Depression results when a person experiences more frustration and anger than he or she can handle. Each person is capable of handling a different amount of frustration or anger. The result is an abnormal receptor-neurotransmitter relationship at the synapse mainly in the limbic system in the brain.
The presynaptic receptors deal primarily with the storage, release and uptake of the neurotransmitter. The primary neurotransmitters, both monoamines, are serotonin and norepinephrine. The available antidepressants, according to the latest theory, may increase the sensitivity of the post-synaptic receptor sites and decrease the presynaptic receptor sites. It is thought by some that the antidepressants may work by blocking the uptake of the neurotransmitters, thereby upgrading the synapse by having more available.
Bipolar - mood disorders in which both manic and depressive episodes occur
Unipolar - mood disorders in which only depressive episodes occur.
Causes of depression include: Impaired synthesis of the neurotransmitters; Increased breakdown or metabolism of the neurotransmitters; Increased pump uptake of the neurotransmitters. When a person experiences anger or frustration these chemicals are released at the synapse. The action potential is passed on from neuron to neuron. Following this the neurotransmitter is (1) reabsorbed into the neuron where it is either destroyed by an enzyme or actively removed by a reuptake pump and stored until needed or (2) destroyed by monoamine oxidase (MAO) located in the mitochondria.; Lack of these neurotransmitters causes certain types of depression, e.g., decreased norepinephrine causes dullness and lethargy, while decreased serotonin causes irritability, hostility and suicide ideation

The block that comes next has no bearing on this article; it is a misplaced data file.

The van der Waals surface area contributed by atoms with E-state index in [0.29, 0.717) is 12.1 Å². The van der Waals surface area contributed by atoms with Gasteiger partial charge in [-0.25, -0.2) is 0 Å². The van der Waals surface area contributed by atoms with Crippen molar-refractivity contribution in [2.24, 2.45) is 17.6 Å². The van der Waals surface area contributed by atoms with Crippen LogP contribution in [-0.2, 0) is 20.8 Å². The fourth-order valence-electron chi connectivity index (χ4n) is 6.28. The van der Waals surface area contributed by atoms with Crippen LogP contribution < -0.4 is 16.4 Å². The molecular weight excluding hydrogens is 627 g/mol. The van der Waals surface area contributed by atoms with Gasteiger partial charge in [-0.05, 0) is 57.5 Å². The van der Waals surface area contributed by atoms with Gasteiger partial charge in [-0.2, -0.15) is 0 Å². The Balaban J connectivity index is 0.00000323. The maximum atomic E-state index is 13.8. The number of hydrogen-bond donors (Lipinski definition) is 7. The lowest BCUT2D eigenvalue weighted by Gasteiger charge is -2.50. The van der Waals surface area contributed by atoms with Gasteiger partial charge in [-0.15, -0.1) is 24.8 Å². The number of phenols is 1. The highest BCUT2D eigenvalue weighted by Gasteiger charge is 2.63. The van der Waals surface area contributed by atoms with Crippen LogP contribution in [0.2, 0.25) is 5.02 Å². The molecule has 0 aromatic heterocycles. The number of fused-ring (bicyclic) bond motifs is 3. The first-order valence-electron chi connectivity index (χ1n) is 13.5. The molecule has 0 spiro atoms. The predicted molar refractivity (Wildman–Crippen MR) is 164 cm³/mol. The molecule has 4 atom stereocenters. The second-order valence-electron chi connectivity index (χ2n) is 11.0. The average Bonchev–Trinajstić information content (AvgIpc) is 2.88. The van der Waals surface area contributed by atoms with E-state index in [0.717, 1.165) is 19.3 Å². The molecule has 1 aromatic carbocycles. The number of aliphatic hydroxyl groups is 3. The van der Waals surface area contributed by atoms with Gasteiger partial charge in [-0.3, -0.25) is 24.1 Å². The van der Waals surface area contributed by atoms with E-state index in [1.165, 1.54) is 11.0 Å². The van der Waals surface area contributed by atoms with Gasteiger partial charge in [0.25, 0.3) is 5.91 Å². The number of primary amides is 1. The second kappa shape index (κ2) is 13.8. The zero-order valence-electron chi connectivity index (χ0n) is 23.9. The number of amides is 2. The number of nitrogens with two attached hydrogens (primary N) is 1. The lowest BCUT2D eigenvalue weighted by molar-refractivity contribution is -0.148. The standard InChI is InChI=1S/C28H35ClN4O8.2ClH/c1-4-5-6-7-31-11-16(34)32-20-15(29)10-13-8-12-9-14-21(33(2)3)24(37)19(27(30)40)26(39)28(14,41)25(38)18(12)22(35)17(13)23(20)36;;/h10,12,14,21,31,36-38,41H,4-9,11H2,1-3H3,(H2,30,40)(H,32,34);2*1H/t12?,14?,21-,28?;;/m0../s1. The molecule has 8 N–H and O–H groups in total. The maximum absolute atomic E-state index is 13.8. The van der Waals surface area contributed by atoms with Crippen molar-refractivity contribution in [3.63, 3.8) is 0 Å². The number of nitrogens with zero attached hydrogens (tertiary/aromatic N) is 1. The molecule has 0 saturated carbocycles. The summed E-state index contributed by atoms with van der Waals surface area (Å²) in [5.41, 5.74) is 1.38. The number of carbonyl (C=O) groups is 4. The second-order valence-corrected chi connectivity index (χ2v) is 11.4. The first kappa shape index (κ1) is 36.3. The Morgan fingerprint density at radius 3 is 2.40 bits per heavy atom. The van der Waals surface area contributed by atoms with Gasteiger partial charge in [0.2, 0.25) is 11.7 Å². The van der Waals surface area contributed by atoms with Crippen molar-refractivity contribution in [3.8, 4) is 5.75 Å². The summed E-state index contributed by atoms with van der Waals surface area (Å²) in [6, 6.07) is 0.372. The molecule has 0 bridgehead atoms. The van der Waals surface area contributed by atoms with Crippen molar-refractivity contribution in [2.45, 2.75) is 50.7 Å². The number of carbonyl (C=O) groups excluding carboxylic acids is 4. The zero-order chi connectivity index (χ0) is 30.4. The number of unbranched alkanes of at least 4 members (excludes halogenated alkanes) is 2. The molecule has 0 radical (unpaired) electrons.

Risk factors for depression include: Females more likely to develop depressive illness than males; Strong family history (depression, suicide, alcoholism, other substance abuse); Presence of chronic disease, especially multiple diseases; Migraine headaches; Back pain; Chronic pain; Recent myocardial infarction; Peptic ulcer disease; Insomnia; Stressful situations; Adolescence; Advancing age; Retirement; Children with behavioral disorders, especially hyperactivity
Methoxyhydroxyphenylglycol (MHPG), the metabolite of norepinephrine, can be measured in urine and in some laboratories in the CSF. Similarly the major CNS metabolite of serotonin, 5-hydroxyindoleacetic acid (5-HIAA), can be measured in the urine and CSF. These tests are not a good reflection of the levels in the central nervous system, but rather in the peripheral nervous system.
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